Contribute Code to Tizen

This topic describes how you can contribute code to Tizen.

For more information about the whole work process, see Tizen Development Workflow.

Clone source files over SSH

To clone source files for a specific project, see Cloning Tizen Source Files.

Submit a patch to Gerrit

You can perform patch submission and review on Gerrit.

To submit a patch to Gerrit, follow the steps below:

  1. Switch to the project directory and perform local development.

  2. Stage the revised content:

    $ git add <Revised_File>...
  3. Commit the revised content:

    $ git commit
  4. Push the patch to Gerrit:

    $ git push origin HEAD:refs/for/<remote_branch_name>

    Valid values for <remote_branch_name> are:

    • tizen: corresponds to the branch of the latest Tizen version
    • tizen_<version>: corresponds to branch of the specific Tizen version, including older versions.

For more information, see Gerrit Documentation.

Review a patch on Gerrit

To review a patch in the Gerrit Web UI, publish the comments and vote for the patch.

The patch is merged or discarded depending on the voting results. The merge is performed if:

  • The patch has at least one “+2” score and no “-2” score in the Code Review category.
  • The patch has at least one “+1” score and no “-1” score in the Verified category.

Voting “+2” requires a proper privilege level.

When a patch meets the above criteria, privileged users can submit to merge the patch to the Git repository.

Submit packages to the build system

You can submit a single package or a group of packages.

Submit a single package

To submit a package to the build system, execute the following command:

$ gbs submit [-c <Commit_ID>] -m "<Comments>"

During the submission, GBS automatically creates an annotated tag in the following format:


If the code change has already been merged in Gerrit, a merge request is created and release engineers are notified to review.


If the patch has not been merged in Gerrit, the backend services abort the operation and send an email to the patch owner, to notify that the patch needs to be re-submitted after it is merged.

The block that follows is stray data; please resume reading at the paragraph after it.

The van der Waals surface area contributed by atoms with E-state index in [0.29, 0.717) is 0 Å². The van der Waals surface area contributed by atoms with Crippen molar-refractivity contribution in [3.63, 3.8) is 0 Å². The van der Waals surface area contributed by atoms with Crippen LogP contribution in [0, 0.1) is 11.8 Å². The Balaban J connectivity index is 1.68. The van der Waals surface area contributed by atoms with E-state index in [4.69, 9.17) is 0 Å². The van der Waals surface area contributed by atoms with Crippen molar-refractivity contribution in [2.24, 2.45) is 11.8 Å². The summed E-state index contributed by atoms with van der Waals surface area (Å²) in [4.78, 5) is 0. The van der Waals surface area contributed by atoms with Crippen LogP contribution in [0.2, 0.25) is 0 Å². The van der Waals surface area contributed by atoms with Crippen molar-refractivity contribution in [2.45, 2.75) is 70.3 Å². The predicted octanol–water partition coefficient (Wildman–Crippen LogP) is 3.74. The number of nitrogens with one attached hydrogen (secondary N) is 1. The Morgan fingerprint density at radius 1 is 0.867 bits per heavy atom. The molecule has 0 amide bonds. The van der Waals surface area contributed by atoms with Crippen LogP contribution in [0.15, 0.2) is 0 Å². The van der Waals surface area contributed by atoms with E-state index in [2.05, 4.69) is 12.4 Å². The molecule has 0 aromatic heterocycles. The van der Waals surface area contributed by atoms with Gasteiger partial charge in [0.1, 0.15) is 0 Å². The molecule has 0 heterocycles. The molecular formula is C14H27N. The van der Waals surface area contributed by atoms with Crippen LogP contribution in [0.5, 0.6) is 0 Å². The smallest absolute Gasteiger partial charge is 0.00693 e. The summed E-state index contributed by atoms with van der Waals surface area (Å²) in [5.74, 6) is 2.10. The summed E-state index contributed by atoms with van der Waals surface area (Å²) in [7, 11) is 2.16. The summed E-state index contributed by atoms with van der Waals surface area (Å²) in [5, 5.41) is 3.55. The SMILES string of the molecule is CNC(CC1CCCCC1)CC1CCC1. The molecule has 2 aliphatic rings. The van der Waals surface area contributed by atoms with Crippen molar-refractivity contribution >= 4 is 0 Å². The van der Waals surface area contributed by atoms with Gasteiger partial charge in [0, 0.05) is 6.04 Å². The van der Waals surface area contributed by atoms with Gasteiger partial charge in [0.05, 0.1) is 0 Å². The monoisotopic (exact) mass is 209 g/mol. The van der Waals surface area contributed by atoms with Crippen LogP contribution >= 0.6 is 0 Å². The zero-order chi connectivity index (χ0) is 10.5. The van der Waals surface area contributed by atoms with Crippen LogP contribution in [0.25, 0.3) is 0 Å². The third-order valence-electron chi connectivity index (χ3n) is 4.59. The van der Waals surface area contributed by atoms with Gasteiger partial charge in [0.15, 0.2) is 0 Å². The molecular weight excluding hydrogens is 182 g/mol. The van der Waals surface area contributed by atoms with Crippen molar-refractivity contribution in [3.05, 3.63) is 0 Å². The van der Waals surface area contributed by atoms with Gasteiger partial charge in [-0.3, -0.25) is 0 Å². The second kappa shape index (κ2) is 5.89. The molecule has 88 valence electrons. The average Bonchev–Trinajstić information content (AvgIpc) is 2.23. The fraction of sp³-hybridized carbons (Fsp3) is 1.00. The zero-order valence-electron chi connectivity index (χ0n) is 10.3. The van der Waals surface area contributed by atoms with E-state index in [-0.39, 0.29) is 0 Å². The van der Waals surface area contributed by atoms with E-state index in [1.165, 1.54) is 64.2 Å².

Submit a group of packages

If multiple changed packages have mutual dependencies, they must be submitted as a group. This means that all of the packages must be submitted with 1 unified identification, through a process known as group submission.

This feature is supported by the collaboration of the Tizen client development tool (GBS) and Tizen backend services.

For the platform developers, GBS provides the --tag <TAG> option, to accept a developer-specified “TAG” for the gbs submit command. All submissions for multiple packages with the same TAG are considered as a group, and packages in the same group are handled in the build system together.

For example, assume that “ail”, a low level library, depends on “aul”. “ail” developers have changed some APIs, and “aul” must be updated to adapt to the new API changes in “ail”. Therefore, once all related patches have been merged to “ail” and “aul” separately, these 2 packages must be submitted as a group:

  1. Submit 1 of the packages in the group to create a tag:

    $ cd platform/core/appfw/aul-1/
    $ gbs submit -m "<Comments>"
  2. Obtain the tag name from the output of the above command, and use the same tag as a --tag parameter for other packages in the group:

    $ cd platform/core/appfw/ail/
    $ gbs submit --tag <same_tag> -m "<Comments>"

You can also specify the tag yourself, and use the same tag for all packages in the package group. In this case, the tag must follow the usual tag format with an optional suffix:

submit/$Tizen_Version/$(%Y%m%d.%H%M%S).N (N is a number you can choose freely)

Tizen backend services take care of all submissions with the same tag, and build them together.

Review a package on the build server

If you are a release engineer, you can review and accept changes on the build system side.

After a developer runs the gbs submit command, the Tizen backend service starts the pre-release and normal release processes at the same time. During the pre-release process, packages and Tizen images with a specific package inside are presented to release engineers and Quality Assurance (QA) engineers for review.

QA engineers are responsible for testing packages as isolated objects, as well as verifying Tizen images with a specific package inside to offer release engineers comprehensive information to make appropriate decisions about whether to accept or reject a package, including the following:

  • Whether the package impacts other dependent package builds.
  • Whether the package brings in new bugs.
  • Whether the package causes regression issues.
  • Whether the package influences the performance of the Tizen image.

After the packages are accepted by release engineers, the corresponding images are automatically created by the normal release process and can be obtained on